Well, my friends ARE in my head, but not the way Kurt Cobain meant it in those lyrics.

I’ve mentioned my friends in the band Lost and Found before. They tell a story about how, when they were just starting out, they decided to bike across America on their tour. The idea was that they would “find God” along the way as both the guys were trying to figure out what God wanted them to do after they’d hit roadblocks in what it was they thought they were going to do. What they discovered on the long journey was that they “found God” in the context of relationships made/developed/deepened with their friends who seemed to have the right words of encouragement or rebuke or insight or whatever else they needed to hear at that time.

As I’m in the midst of a roadblock of sorts myself, I had a friend tell me to do my best to pay strict attention to the Holy Spirit during this time of searching the next phase of my life. Specifically, he meant paying attention to what friends and acquaintances seem to be “speaking into my life.” His words. He even apologized for using Christianese as he said it. For that, I was most grateful.

I was also grateful for the advice, too. I’ve been trying to do that very thing. So, in that sense, my friends ARE indeed in my head.

What are they saying? I’ve been keeping a list. Among them:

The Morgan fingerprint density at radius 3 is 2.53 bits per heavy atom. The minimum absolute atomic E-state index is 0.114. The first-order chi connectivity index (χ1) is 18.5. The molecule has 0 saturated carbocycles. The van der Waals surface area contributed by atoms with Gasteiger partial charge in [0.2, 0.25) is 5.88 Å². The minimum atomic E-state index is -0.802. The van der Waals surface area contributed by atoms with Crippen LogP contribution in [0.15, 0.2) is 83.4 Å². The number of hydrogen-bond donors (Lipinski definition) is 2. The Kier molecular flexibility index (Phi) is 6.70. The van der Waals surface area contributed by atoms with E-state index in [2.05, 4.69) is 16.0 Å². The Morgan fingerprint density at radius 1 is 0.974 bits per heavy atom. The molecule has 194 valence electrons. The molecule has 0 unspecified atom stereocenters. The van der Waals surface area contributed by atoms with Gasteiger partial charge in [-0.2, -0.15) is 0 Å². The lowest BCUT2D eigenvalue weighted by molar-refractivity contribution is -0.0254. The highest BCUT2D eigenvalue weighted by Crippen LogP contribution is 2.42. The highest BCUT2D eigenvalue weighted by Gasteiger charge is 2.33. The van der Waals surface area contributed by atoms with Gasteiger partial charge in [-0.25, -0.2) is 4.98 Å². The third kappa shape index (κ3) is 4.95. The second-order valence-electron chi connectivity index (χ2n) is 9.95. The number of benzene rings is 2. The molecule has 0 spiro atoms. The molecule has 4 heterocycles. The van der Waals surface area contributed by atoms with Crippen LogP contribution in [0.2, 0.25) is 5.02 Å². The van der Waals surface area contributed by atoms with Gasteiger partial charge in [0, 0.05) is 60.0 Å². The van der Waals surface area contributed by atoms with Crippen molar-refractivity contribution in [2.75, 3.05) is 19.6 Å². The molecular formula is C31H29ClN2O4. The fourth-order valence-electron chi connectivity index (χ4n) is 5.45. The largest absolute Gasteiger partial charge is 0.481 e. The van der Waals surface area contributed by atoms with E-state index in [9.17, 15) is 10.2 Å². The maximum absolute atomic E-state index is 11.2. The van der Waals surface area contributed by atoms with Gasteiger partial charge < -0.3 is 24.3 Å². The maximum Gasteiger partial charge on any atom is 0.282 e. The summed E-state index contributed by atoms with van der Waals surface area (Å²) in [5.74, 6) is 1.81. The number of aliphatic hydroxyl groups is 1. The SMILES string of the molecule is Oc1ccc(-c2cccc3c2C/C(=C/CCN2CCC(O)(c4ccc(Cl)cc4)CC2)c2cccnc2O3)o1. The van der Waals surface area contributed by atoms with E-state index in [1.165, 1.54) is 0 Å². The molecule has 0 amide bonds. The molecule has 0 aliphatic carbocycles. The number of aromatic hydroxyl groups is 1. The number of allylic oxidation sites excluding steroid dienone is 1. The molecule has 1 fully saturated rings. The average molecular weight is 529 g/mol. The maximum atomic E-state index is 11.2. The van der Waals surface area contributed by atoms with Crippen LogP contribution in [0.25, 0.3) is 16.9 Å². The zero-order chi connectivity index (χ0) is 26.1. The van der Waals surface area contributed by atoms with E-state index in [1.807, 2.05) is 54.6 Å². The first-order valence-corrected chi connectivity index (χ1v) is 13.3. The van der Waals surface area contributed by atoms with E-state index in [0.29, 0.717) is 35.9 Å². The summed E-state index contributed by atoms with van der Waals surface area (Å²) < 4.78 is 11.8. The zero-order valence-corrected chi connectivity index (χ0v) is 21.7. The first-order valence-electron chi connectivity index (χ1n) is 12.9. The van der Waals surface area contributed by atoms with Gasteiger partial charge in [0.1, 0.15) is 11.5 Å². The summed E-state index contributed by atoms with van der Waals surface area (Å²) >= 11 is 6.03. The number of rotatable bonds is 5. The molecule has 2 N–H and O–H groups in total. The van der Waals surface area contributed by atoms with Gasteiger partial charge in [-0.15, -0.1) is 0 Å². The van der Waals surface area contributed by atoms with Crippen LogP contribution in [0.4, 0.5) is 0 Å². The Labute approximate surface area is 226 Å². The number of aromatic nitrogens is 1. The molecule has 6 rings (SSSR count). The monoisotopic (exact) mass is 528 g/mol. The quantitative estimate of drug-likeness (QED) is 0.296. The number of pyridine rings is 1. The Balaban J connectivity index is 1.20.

“You should start a church. My family would attend in a heartbeat.” First of all, if I were to start a church the LAST thing I’d want to happen would be people leaving their church to come to mine. I’d start it with non-churched and/or non-Christians. Secondly, I’m not saying “never,” but I am saying it would take a tremendous work of God to change my heart because right now the last thing I’d want to do is start a church.

“I don’t think you should take a youth ministry job just like the one you left. Why would God move you out when you weren’t really looking to leave just to put you in a similar situation somewhere else? For some reason, I tend to agree with the thinking. At least at this point, when my family isn’t feeling financial stress yet.

“You need to teach youth ministry at a seminary or Bible college.” I kinda like the idea…but as I sought advice on that from those who could help me get to that point it would be a 3-year deal minimum to get the full academic credentials needed. One of the academic requirements is that you’re currently working for a church, so I’d need to get a job in ministry anyway.

“You need to change your circles of contacts. Using the same old contacts and methods of job search are going to lead you to the same old places.” This, I’m doing. But I haven’t jettisoned the old places, either.

“You need to attend ‘_____ Conference.'” The idea behind this one is that I’d get encouraged/inspired by whatever is going on at the conference they recommend. I’ve taken one person up on this one and I’ll let you know how it goes.